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President of the Institute of Responsible Government and Member of the Advisory Board. Vincent is a lawyer (retired). Following Quebec’s referendum to secede from Canada in 1995, he intervened before the Supreme Court of Canada in the Reference regarding the secession of Quebec (1997). The Court’s decision compelled him to study Canada’s constitutional evolution to discover the political structure and the democratic mechanism permitting the conciliation of Upper and Lower Canada in the government of the Province of Canada at the time of Confederation. The study revealed the constitutional basis upon which the model of Responsible Government was worked out in the Province of Canada; the cause of the growing dissatisfaction with this government; how the scheme of Confederation attempted to resolve this dissatisfaction by extending this model to form a truly federal model of the British constitution; how this was accomplished through the letter of the Constitution Act (1867); and how and why it was set aside before the first parliament of the Dominion was ever assembled. He undertook the Institute of Responsible Government to make known and further develop this self-correcting model of federal government.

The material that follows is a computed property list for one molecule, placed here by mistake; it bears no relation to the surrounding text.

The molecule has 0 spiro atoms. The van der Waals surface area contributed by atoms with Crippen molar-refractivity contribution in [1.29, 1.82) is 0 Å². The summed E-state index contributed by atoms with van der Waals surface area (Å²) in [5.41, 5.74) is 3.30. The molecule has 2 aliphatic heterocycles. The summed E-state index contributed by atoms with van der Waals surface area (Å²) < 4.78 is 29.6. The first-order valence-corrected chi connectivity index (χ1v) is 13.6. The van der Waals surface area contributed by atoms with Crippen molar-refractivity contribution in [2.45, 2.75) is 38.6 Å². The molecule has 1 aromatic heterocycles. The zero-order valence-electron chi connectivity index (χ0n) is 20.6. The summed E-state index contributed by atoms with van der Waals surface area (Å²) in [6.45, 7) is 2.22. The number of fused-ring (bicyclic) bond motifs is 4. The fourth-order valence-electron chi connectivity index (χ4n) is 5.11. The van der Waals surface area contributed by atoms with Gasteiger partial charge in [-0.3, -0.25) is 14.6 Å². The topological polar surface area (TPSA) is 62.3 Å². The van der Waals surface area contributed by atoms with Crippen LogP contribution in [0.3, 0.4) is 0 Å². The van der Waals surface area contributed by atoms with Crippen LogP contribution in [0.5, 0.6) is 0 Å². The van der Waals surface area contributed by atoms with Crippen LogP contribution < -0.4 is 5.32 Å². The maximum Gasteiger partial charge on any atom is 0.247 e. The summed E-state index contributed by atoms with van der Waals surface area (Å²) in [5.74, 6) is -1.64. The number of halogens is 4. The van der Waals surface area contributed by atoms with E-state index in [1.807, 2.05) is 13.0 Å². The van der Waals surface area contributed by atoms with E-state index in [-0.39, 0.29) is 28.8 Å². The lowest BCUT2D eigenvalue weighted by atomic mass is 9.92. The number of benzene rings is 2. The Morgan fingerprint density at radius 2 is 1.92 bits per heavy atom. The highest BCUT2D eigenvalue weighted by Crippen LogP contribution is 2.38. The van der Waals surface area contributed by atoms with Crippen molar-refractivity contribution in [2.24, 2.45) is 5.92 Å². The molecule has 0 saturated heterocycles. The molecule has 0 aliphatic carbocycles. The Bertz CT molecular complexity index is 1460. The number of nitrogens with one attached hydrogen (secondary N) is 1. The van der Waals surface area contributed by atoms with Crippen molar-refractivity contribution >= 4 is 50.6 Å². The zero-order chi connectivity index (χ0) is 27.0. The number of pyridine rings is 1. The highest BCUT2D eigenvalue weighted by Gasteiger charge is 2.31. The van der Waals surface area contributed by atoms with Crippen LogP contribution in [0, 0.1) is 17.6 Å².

Introduction to a Form of Government ensuring Responsible Federalism originating in the Province of Canada in the Mid-Nineteenth Century
In the Reference re: the secession of Quebec, the Supreme Court of Canada defined federalism as the political structure and the political mechanism permitting the conciliation of unity and diversity. The Court reiterates that the provinces should be represented in this federal political structure and that the central government should be entrusted with jurisdiction only
- Written by: Vincent Pouliot
- Date: 12/02/2022
- Category: Reference documents